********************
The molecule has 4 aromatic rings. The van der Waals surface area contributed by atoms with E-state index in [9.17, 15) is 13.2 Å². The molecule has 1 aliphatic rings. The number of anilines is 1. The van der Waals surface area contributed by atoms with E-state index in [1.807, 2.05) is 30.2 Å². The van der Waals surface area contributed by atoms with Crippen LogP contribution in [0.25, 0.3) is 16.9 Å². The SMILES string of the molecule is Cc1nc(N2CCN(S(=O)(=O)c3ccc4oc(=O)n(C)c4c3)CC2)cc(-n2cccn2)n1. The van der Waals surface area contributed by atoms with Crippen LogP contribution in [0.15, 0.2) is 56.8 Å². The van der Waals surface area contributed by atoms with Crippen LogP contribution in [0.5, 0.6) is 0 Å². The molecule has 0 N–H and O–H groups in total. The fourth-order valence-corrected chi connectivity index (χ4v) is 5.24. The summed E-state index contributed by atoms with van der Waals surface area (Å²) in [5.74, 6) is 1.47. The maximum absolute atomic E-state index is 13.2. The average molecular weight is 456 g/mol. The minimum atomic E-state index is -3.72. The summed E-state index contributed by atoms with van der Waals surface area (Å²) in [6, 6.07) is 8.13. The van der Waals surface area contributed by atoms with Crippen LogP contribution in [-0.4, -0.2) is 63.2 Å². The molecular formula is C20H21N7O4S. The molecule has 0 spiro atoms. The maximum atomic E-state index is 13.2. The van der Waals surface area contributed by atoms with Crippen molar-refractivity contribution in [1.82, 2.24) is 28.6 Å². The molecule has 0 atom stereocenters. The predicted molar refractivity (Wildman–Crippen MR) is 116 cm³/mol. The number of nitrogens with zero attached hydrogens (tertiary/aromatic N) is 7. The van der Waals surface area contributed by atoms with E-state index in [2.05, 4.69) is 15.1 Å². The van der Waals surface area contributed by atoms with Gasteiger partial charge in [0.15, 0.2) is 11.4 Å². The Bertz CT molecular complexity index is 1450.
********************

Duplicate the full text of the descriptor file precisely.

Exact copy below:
The molecule has 4 aromatic rings. The van der Waals surface area contributed by atoms with E-state index in [9.17, 15) is 13.2 Å². The molecule has 1 aliphatic rings. The number of anilines is 1. The van der Waals surface area contributed by atoms with E-state index in [1.807, 2.05) is 30.2 Å². The van der Waals surface area contributed by atoms with Crippen LogP contribution in [0.25, 0.3) is 16.9 Å². The SMILES string of the molecule is Cc1nc(N2CCN(S(=O)(=O)c3ccc4oc(=O)n(C)c4c3)CC2)cc(-n2cccn2)n1. The van der Waals surface area contributed by atoms with Crippen LogP contribution in [0.15, 0.2) is 56.8 Å². The van der Waals surface area contributed by atoms with Crippen LogP contribution in [0.5, 0.6) is 0 Å². The molecule has 0 N–H and O–H groups in total. The fourth-order valence-corrected chi connectivity index (χ4v) is 5.24. The summed E-state index contributed by atoms with van der Waals surface area (Å²) in [5.74, 6) is 1.47. The maximum absolute atomic E-state index is 13.2. The average molecular weight is 456 g/mol. The minimum atomic E-state index is -3.72. The summed E-state index contributed by atoms with van der Waals surface area (Å²) in [6, 6.07) is 8.13. The van der Waals surface area contributed by atoms with Crippen LogP contribution in [-0.4, -0.2) is 63.2 Å². The molecular formula is C20H21N7O4S. The molecule has 0 spiro atoms. The maximum atomic E-state index is 13.2. The van der Waals surface area contributed by atoms with Crippen molar-refractivity contribution in [1.82, 2.24) is 28.6 Å². The molecule has 0 atom stereocenters. The predicted molar refractivity (Wildman–Crippen MR) is 116 cm³/mol. The number of nitrogens with zero attached hydrogens (tertiary/aromatic N) is 7. The van der Waals surface area contributed by atoms with E-state index in [2.05, 4.69) is 15.1 Å². The van der Waals surface area contributed by atoms with Gasteiger partial charge in [0.15, 0.2) is 11.4 Å². The Bertz CT molecular complexity index is 1450.